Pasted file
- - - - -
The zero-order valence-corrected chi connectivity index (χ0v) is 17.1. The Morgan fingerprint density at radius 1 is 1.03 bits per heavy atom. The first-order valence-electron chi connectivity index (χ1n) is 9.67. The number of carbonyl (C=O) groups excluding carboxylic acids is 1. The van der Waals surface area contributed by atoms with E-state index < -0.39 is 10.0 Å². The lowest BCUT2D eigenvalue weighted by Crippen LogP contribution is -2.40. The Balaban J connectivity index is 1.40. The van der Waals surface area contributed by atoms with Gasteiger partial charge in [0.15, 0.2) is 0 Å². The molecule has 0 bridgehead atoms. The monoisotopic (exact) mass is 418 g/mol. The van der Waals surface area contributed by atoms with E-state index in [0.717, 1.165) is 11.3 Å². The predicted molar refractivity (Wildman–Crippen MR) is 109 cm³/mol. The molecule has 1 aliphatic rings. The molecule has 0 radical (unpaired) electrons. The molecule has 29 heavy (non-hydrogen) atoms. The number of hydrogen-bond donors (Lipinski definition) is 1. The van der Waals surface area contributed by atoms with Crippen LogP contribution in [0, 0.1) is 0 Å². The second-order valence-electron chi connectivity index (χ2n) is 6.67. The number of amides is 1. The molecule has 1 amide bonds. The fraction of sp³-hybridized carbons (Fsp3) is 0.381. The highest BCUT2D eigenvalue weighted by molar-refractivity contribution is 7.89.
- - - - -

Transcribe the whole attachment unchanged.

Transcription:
The zero-order valence-corrected chi connectivity index (χ0v) is 17.1. The Morgan fingerprint density at radius 1 is 1.03 bits per heavy atom. The first-order valence-electron chi connectivity index (χ1n) is 9.67. The number of carbonyl (C=O) groups excluding carboxylic acids is 1. The van der Waals surface area contributed by atoms with E-state index < -0.39 is 10.0 Å². The lowest BCUT2D eigenvalue weighted by Crippen LogP contribution is -2.40. The Balaban J connectivity index is 1.40. The van der Waals surface area contributed by atoms with Gasteiger partial charge in [0.15, 0.2) is 0 Å². The molecule has 0 bridgehead atoms. The monoisotopic (exact) mass is 418 g/mol. The van der Waals surface area contributed by atoms with E-state index in [0.717, 1.165) is 11.3 Å². The predicted molar refractivity (Wildman–Crippen MR) is 109 cm³/mol. The molecule has 1 aliphatic rings. The molecule has 0 radical (unpaired) electrons. The molecule has 29 heavy (non-hydrogen) atoms. The number of hydrogen-bond donors (Lipinski definition) is 1. The van der Waals surface area contributed by atoms with Crippen LogP contribution in [0, 0.1) is 0 Å². The second-order valence-electron chi connectivity index (χ2n) is 6.67. The number of amides is 1. The molecule has 1 amide bonds. The fraction of sp³-hybridized carbons (Fsp3) is 0.381. The highest BCUT2D eigenvalue weighted by molar-refractivity contribution is 7.89.